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MOSCOW, May 15 (Itar-Tass) — A Just Russia faction on Tuesday brought forward a bill proposing expulsion for violation of discipline and revocation of the parliamentarian's mandate.
"It is planned to add the amendments, drawn by a group of lawmakers led by deputy speaker from A Just Russia Nikolai Levichev, to the law on the status of the member of the State Duma and the Federation Council.
Under the document, a State Duma lawmaker expelled from a faction cannot join another action or any lawmakers' blocs. "This lawmaker can only be a member of the political party on whose federal list he or she won a seat in the parliament," the authors of the bill said.
Non-compliance with the above requirements might become groundwork for terminating the State Duma lawmaker's mandate.
On Tuesday, A Just Russia suspended four of its members who had supported Dmitry Medvedev candidacy for the post of prime minister on May 8.
The faction discussed the breach by Alexei Mitrofanov, Leonid Levin, Dzhamaladin Gasanov and Nikolai Lakutin of the consolidated decision on voting on Medvedev.
"They were banned from attending the factions' sessions and are deprived of the rights of the faction members, such as submitting proposals on the agenda, participating in the faction's events, electing or being elected to executive posts, initiating "round table" discussions, seminars and conferences, the official website of A Just Russia said.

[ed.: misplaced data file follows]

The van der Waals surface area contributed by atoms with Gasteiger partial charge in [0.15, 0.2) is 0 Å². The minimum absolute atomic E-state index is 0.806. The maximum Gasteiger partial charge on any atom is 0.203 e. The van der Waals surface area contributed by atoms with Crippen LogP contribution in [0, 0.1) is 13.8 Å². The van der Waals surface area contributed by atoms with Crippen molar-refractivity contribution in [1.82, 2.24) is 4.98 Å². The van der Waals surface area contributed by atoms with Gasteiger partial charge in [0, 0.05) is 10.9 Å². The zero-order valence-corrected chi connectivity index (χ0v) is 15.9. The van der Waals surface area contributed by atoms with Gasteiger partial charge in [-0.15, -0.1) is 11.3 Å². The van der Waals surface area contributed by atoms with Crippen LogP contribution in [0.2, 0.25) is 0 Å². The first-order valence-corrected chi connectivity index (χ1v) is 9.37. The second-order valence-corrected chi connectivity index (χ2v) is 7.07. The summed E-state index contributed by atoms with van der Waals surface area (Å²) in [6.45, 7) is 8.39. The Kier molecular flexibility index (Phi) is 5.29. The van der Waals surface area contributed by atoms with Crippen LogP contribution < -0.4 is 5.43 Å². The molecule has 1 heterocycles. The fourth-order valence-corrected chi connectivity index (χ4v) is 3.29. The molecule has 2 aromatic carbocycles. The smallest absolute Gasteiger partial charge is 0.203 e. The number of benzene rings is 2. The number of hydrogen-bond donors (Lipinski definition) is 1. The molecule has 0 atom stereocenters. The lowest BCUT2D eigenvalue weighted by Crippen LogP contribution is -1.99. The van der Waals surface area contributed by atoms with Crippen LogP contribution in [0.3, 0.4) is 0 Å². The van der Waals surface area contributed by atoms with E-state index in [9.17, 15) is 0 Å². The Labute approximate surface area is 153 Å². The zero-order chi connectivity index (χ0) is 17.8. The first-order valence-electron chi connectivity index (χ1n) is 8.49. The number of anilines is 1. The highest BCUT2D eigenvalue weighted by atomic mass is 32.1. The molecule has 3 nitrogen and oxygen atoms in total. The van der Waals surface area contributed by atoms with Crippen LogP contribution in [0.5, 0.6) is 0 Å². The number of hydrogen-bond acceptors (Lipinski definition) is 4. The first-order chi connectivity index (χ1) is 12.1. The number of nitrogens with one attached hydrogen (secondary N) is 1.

But United Russia was sceptical of the bill.
Deputy chairman of the house committee for constitutional legislation and state development Dmitry Vyatkin /United Russia/ told Itar-Tass that in his opinion, the document was "excessive."
Noting that it is premature to predict how the State Duma might vote, Vyatkin reminded about the "present procedure under which a lawmaker loses his mandate only if he tries to become a member of other faction; i.e. it preserves "a certain inter-faction status quo and keeps the number of persons in the faction constant."
"Undoubtedly, it gives no opportunity to fully control lawmakers from this or that faction, where a button "not pressed during the voting" - to put it bluntly – envisions expulsion from the faction and consequently, the loss of the lawmaker's mandate," he underlined.
"I believe we might keep the existing procedure," Vyatkin said, reminded about the ruling by the Constitutional Court on a similar case. "It was at the regional level, through, but it might be applied to the federal one," he said.
The lawmaker said he understood the faction’s decision to punish its five members, but suggested "they have it out between themselves."